Ironclad

 Ironclad revolves around the historical siege of Rochester Castle in 1215-6, when King John decided to renege on the recently signed Magna Carta but was faced with a fierce resistance from a small band of men determined not to lose what so many had fought for, a kind of medieval Thermopylae. It’s a story that hooked writer/ director Jonathan English as soon as he heard about it, no doubt helped by his childhood obsession with castles and the stories around them.

Buoyed by the Pope’s backing and an army of Danish mercenaries, King John (Paul Giamatti) sets off towards London to reclaim what he has lost and punish the Barons for their impudence, inadvertently crossing paths with an elderly monk and three Knights Templar en route to Canterbury, with bloody consequences. Recently returned from the Crusades, and struggling to come to terms with the atrocities he has witnessed and carried out in the Church’s name and what it means for his faith, Marshall (James Purefoy) carries word of the attack to Canterbury. There he meets Baron Albany (Brian Cox), setting the wheels of rebellion in motion.

It’s a ragtag company that wrenches control of Rochester Castle from the hands of the aging Reginald de Cornhill (Derek Jacobi), leaving him and the garrison little choice but to throw their lot in with the rebellion and prepare for the arrival of the king and his army of stereotypical Danes, bristling with fur, beards and axes. Giamatti holds it all together though- his impassioned diatribe about his god-given right to rule is brilliant, powerful and a highlight amidst the blood and steel that explodes across the screen soon after his arrival at Rochester.

English purposefully refused to shy away from the reality of combat in that period and the catastrophic effect it has on the human body. The generally accepted Hollywoodism of ‘Thou shalt die from a single blow’ was tossed out of the window at an early stage, and the result is a visceral smorgasbord of violence amidst the most immersive combat scenes since Saving Private Ryan.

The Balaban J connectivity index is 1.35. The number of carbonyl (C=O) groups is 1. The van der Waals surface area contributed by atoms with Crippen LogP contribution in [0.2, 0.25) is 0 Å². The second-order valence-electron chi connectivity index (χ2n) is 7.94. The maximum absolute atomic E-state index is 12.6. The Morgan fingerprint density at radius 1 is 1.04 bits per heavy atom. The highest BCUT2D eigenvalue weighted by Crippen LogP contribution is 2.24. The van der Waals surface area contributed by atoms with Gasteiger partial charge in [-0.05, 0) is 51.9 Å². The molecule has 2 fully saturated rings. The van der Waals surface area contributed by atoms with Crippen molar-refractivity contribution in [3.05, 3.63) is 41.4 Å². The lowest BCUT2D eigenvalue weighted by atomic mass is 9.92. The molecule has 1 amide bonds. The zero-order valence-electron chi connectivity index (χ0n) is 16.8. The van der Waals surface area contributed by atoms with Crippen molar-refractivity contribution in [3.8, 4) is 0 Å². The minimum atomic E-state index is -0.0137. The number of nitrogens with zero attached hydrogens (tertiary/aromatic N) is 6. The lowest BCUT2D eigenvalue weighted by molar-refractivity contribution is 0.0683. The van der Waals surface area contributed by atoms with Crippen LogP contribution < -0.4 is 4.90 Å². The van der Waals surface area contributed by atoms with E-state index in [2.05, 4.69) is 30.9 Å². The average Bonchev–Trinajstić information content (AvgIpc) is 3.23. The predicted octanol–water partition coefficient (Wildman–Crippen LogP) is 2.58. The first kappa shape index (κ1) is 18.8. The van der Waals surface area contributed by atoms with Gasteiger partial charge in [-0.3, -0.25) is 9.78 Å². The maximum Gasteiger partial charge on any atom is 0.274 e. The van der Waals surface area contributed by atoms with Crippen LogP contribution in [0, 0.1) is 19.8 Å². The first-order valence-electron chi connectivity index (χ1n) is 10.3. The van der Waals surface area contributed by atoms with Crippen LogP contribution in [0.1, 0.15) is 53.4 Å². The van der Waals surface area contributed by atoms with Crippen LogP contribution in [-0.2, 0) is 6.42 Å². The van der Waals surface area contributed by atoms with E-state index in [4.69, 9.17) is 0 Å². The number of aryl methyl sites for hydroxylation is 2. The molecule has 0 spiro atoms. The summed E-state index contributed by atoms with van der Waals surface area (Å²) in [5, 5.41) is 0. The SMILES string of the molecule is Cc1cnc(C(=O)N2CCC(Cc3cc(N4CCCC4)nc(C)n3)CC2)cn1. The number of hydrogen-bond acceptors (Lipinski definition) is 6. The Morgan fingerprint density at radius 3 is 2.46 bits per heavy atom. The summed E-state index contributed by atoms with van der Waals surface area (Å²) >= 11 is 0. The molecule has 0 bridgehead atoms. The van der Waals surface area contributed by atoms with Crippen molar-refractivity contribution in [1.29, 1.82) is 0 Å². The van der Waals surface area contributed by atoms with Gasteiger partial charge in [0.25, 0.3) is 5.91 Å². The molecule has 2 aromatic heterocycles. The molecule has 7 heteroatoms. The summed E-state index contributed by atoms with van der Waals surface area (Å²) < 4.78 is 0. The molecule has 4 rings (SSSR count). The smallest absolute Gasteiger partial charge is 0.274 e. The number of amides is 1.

The bulk of the shooting was done in the Welsh countryside, where the crew had rebuilt Rochester castle in full, and director English has made the most of the harsh weather and bleakness of the rain-lashed landscape, using both to complement the gritty atmosphere of the movie and to squeeze some great performances from the cast.

Cleverly shot and crammed with more medieval mayhem than you can shake an axe at, it’s a bloody delight and a jewel in the crown of British indie movies.

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2 comments

  1. Lukasz /

    Best movie since I have seen This Is No Country For Old Man and Gran Torino.

  2. Have just found this forum, thought you might like to see the info and pictures re the Ironclad screening at Rochester Castle last year 🙂 http://www.rochesterpeople.co.uk/search/search.html?searchPhrase=ironclad&where=&searchType=

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  1. Press coverage of Ironclad – shot in Wales « Wales Screen's Blog - [...] Geek Syndicate “Cleverly shot and crammed with more medieval mayhem than you can shake an axe at, it’s a…
  2. The year so far.. « Mark de Jager - [...] was brilliant. You can read my review here, and watch the trailer [...]
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